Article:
Five Reasons Willow Garage is Going to Succeed
We just watched Willow Garage launch the beginning of their PR2 Beta Program, sending 11 advanced robots to live with research teams all over the globe in the hopes of fostering innovation. This is a big investment, $4.4 million in robots alone, not to mention the extensive support the company will provide. Not only that, but every aspect of this project is open source, hardware and software, meaning that Willow Garage doesn't have proprietary rights to any of the advancements that will arise from ongoing research. Are they crazy? Like a robotic fox. Willow Garage is going to use the PR2 Beta Program to try and jump start the robot revolution. And they're going to succeed.
We've seen many impressive robots here at the Hub. Asimo, Hubo, Petman...each with vast potential to perform human-like feats of skill. With the PR2, however, Willow Garage isn't just building a great robot, they're building a new platform for innovation. Researchers will be able to use the open source hardware, and the open source software (ROS), to fuel their own endeavors. Why spend all this time and effort into building the robotics community as a whole? Willow Garage wants to create a true personal robot - a device that could do for individuals what automation has done for factories. It's an absurdly ambitious goal. Here are five reasons why Willow Garage might be the ones to make it happen.
1. Willow Garage is putting an end to re-inventing the wheel. Robot research teams have two major hurdles: software and hardware. In order to innovate one, they first have to create the other. The symbiotic relationship between the robot (hardware) and the programming (software) causes most institutions to custom build both. Their software is only made to work on their hardware and vice versa. If an engineer wants to build off another team's efforts they have to spend months or years developing or porting over the work to their own software and hardware systems. Everyone has to re-invent the wheel. Willow Garage is taking an open source approach to end all that. They've helped create ROS, the open source Robot Operating System, a joint software endeavor that allows researchers from all over the world to contribute to a shared library of robot algorithms. They've also created a great open source hardware platform - the PR2 Beta. It has all the sensors, manipulating arms, and versatility that a researcher could want. We don't have to re-invent the wheel anymore, in fact, Willow Garage is giving away wheels! All they ask is that each research team share their experience in learning how to build the proverbial car.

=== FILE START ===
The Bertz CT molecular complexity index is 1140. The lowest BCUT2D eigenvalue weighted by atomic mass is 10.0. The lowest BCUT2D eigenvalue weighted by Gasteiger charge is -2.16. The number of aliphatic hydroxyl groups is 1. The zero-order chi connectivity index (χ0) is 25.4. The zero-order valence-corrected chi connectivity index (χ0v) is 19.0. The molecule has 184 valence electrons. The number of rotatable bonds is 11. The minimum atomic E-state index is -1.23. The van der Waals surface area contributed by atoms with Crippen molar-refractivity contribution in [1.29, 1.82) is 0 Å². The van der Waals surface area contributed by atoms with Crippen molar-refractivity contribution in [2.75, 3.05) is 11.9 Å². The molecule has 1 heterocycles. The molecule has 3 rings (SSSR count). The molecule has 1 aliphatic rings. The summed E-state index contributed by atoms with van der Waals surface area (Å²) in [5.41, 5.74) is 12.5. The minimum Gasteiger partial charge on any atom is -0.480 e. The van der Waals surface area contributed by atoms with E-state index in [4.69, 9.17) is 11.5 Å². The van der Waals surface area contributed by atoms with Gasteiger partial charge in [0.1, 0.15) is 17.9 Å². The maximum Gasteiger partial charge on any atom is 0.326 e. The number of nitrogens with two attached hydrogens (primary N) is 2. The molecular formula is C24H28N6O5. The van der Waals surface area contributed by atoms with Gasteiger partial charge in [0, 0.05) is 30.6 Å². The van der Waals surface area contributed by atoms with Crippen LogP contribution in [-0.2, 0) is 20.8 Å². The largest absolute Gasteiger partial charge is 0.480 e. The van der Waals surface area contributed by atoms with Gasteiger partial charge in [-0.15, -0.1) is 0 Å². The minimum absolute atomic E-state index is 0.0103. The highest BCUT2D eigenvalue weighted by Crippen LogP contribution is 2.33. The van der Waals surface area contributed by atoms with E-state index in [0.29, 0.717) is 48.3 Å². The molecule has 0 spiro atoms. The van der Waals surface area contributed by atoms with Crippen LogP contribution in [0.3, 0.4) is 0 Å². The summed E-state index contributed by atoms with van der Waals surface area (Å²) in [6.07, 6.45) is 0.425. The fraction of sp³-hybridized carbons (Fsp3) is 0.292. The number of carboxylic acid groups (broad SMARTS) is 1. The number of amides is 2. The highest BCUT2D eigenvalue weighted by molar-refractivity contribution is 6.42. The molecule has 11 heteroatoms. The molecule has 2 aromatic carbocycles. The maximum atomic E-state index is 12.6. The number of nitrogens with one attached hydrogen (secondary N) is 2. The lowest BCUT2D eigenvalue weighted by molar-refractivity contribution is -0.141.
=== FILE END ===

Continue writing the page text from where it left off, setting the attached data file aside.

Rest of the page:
2. Willow Garage has the funding. No I don't have access to their accounting books, but trust me on this one. Founder Scott Hassan, who also started eGroups and was one of the silent names behind Google, probably has the personal funds to keep Willow Garage going for many years to come all by himself. But he'd never have to. I just spent hours seeing how Silicon Valley, with its massive venture capitalism funds, loves Willow Garage. The number of Google millionaires lining up to dance with robots at the PR2 Beta Program launch event was impressive. The scale of the evening alone was an indication that Willow Garage is secure in its finances and ready to spend what's necessary to make their vision come true. Enough said.